For those that checked in on the state of my thumb, thanks for your concern. If you missed my last column, I gave my thumb a good smashing just before SC10. I managed to navigate the show and New Orleans without any further thumb related issues. The show was a big success breaking last years attendance record of 11,000 people. As always, I have plenty to write about and will be doling out my reports over the next month. And, if you don’t read about it the week after SC, it does not mean the news is less important. There are only so many words, as it were.
I want to address a few issues before I begin this weeks topic. First, I am constantly asked, particularly at a trade shows, how I choose topics that I write about. As with any journalist at SC, I get asked to write about this or write about that all the time. My stock answer is, “I write about what interests me.” I have no desire to try and capture all the news from the show. There are other venues that do this much better than I can. I also like to provide a little analysis and/or opinion about things I cover. In one sense, my coverage is somewhat random. Technology news comes to me in many ways. At trade show it depends who I run into and where I happen to be walking that day. I do like to visit people I know who are doing interesting things, but often times finding something of interest is part of the adventure. Of course, there are always some dependable conference events to attend, which is a nice segue into my next paragraph.
The SC10 Beowulf Bash was another record breaking success. Despite the rain, we had over 750 people attend! (and the boat did not sink) My biggest problem is there were too many people with which I wanted to touch base. Thanks again to our sponsors who made it all happen: Penguin Computing, AMD, Adaptive Computing, Aeon Computing, ClusterMonkey.net, Kove (previously Econnectix), insideHPC, Intersect360 Research, Numascale, QLogic, SICORP, SuperMicro, Terascala, Versant, and Xand Marketing.
As I mentioned I will be covering various topics over the next several weeks, and I want to lead off with something I think as important as the Exascale efforts taking shape (Exascale is 10^18 FLOPS). Unfortunately, it not quite as sexy as mainstream HPC and does not predict weather, find oil, fold proteins, or collide galaxies. I would like to talk about what I call SMMscale HPC, that is Small and Medium Manufacture Scale HPC.
The success of HPC in big business is . Indeed, according to Jack Dongarra, “Fifty-six percent of the fastest computers in the world are being used in an industrial setting.” There is no doubt that HPC has become an indispensable part of the strategic plan for many large corporations. What about the Small to Mid-size Manufactures (SMM)? You know the ones that study after study say create most of jobs in the US.
I am glad you asked, because there are efforts to address this sector as well. I consider this market sector both a strategic necessity and a lucrative market for all vendors. I assume any HPC vendor would like access to the over 300,000 SMM that are part of our economy. Before, I dig into this idea, I want to point you to Revitalizing Manufacturing: Transforming The Way America Builds. The freely available report is full of interesting information and explains the strategy to address what has been called “the missing middle.” The report is sponsored by NCMS (National Center For Manufacturing Sciences), Intersect360 Research, Microsoft, and Intel.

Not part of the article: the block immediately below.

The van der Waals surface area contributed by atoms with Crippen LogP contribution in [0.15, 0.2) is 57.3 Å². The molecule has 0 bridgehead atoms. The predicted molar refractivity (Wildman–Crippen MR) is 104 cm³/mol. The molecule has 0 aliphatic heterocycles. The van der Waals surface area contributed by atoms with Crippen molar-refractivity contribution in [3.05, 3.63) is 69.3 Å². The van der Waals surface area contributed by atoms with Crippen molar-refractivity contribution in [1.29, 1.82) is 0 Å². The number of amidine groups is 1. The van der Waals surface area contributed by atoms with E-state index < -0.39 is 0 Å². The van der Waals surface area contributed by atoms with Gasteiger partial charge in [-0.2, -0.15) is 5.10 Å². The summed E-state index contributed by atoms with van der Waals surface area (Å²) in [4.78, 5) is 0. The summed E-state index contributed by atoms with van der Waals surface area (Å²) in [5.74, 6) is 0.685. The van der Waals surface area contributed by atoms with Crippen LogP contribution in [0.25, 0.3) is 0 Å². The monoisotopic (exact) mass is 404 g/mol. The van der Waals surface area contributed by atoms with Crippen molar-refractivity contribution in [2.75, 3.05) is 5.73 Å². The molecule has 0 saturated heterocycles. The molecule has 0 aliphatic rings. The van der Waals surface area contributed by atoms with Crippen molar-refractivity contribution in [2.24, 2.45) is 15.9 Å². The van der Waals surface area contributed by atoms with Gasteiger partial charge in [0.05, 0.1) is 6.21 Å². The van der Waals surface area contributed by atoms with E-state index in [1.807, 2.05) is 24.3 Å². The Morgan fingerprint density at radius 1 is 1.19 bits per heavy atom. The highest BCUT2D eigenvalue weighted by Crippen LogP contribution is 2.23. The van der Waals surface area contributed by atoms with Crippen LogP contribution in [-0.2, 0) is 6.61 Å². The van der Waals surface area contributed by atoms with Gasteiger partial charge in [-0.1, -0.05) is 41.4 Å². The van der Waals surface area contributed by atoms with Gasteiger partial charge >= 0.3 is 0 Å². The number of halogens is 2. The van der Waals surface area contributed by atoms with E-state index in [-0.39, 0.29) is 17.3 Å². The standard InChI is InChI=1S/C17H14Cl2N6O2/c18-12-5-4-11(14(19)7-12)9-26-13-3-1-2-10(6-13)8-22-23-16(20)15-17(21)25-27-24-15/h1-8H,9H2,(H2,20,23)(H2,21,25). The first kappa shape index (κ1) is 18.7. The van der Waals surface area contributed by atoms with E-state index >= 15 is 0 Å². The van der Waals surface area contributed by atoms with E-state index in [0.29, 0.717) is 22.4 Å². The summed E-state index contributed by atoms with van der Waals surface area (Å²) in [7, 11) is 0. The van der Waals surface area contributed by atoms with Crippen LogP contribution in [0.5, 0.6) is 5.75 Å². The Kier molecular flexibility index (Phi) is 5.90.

There are two parts to the report; a strategy for creating a National Innovation Network and some market research by Intersect360. I want to mention the market research first. The use of digital manufacturing can be broken in to four categories; Modeling/Simulation HPC, Modeling/Simulation Desktop, 3D Tools, and 2D Tools. Not surprisingly, 56% of those companies surveyed with 10,000 employees or more used HPC Simulation and Modeling. Of those with less than 100 employees 13.7% use HPC Simulation and Modeling. The use of less sophisticated (and less expensive) 2D tools among this group was reported as 85.4%. There is a clear need for HPC in at the low end. (See the report for more data).
In the first part or the report, NCMS described a plan to develop network of Predictive Innovation Centers (PIC) which would focus on the small and mid-sized manufacturer. The centers will offer tools, training and expertise to facilitate the use of HPC at the “missing middle.” The goal will be to leverage much of what already drives the HPC market. This is a welcome effort and one which I will be watching.
In closing, some of you may be wondering why I’m discussing a rather low-tech HPC topic right after SC10 — where all the latest and greatest HPC wares and news is introduced. That is fair question. As I was walking around the show floor, I marveled at how much really sophisticated HPC is taken for granted these days. In years past, I would have stopped in my tracks looking at a protein rotating in 3D or a global weather simulation. These things are quite common today. Then I thought about how HPC could be used to improve many other areas. To satisfy my curiosity, I ventured over the the Ohio Supercomputing Center booth to check in on the Blue Collar Computing effort. There I found lots of information about the “missing middle” in HPC.
I decided to write about SMMscale computing because I think it is interesting and often lost in the grand scheme of grand challenges that HPC is destined to conquer. In my view, the biggest challenge facing HPC is not Exascale or even Petascale deployments, but rather how to expand and enable HPC to benefit everyone else.
Douglas Eadline is the Senior HPC Editor for Linux Magazine.